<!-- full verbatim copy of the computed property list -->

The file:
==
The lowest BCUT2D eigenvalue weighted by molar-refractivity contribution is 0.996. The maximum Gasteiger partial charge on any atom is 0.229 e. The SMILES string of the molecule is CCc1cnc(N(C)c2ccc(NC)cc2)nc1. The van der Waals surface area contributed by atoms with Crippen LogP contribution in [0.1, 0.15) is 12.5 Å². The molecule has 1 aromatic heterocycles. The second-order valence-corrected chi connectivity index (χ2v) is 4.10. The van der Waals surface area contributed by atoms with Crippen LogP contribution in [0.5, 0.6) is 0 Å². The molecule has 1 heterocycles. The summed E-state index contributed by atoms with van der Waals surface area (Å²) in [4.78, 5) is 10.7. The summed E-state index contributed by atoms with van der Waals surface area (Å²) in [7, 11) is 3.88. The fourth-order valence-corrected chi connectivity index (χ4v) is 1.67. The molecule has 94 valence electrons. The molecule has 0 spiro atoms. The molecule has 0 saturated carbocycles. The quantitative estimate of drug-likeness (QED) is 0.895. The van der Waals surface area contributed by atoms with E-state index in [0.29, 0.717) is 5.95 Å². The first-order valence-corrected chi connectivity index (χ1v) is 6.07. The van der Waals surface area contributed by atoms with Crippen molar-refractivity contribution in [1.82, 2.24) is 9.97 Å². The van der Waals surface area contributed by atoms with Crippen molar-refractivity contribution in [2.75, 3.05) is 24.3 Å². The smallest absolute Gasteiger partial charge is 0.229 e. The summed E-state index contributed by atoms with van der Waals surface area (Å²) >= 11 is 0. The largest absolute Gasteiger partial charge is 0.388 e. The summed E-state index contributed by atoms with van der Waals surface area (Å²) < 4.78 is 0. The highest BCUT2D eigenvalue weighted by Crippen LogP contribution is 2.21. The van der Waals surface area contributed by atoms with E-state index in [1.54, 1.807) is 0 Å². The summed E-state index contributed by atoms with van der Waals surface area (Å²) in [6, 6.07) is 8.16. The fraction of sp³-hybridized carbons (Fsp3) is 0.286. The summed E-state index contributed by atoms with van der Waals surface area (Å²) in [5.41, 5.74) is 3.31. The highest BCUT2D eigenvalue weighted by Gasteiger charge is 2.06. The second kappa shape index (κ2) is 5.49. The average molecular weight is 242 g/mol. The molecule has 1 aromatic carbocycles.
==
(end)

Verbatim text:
The lowest BCUT2D eigenvalue weighted by molar-refractivity contribution is 0.996. The maximum Gasteiger partial charge on any atom is 0.229 e. The SMILES string of the molecule is CCc1cnc(N(C)c2ccc(NC)cc2)nc1. The van der Waals surface area contributed by atoms with Crippen LogP contribution in [0.1, 0.15) is 12.5 Å². The molecule has 1 aromatic heterocycles. The second-order valence-corrected chi connectivity index (χ2v) is 4.10. The van der Waals surface area contributed by atoms with Crippen LogP contribution in [0.5, 0.6) is 0 Å². The molecule has 1 heterocycles. The summed E-state index contributed by atoms with van der Waals surface area (Å²) in [4.78, 5) is 10.7. The summed E-state index contributed by atoms with van der Waals surface area (Å²) in [7, 11) is 3.88. The fourth-order valence-corrected chi connectivity index (χ4v) is 1.67. The molecule has 94 valence electrons. The molecule has 0 spiro atoms. The molecule has 0 saturated carbocycles. The quantitative estimate of drug-likeness (QED) is 0.895. The van der Waals surface area contributed by atoms with E-state index in [0.29, 0.717) is 5.95 Å². The first-order valence-corrected chi connectivity index (χ1v) is 6.07. The van der Waals surface area contributed by atoms with Crippen molar-refractivity contribution in [1.82, 2.24) is 9.97 Å². The van der Waals surface area contributed by atoms with Crippen molar-refractivity contribution in [2.75, 3.05) is 24.3 Å². The smallest absolute Gasteiger partial charge is 0.229 e. The summed E-state index contributed by atoms with van der Waals surface area (Å²) >= 11 is 0. The largest absolute Gasteiger partial charge is 0.388 e. The summed E-state index contributed by atoms with van der Waals surface area (Å²) < 4.78 is 0. The highest BCUT2D eigenvalue weighted by Crippen LogP contribution is 2.21. The van der Waals surface area contributed by atoms with E-state index in [1.54, 1.807) is 0 Å². The summed E-state index contributed by atoms with van der Waals surface area (Å²) in [6, 6.07) is 8.16. The fraction of sp³-hybridized carbons (Fsp3) is 0.286. The summed E-state index contributed by atoms with van der Waals surface area (Å²) in [5.41, 5.74) is 3.31. The highest BCUT2D eigenvalue weighted by Gasteiger charge is 2.06. The second kappa shape index (κ2) is 5.49. The average molecular weight is 242 g/mol. The molecule has 1 aromatic carbocycles.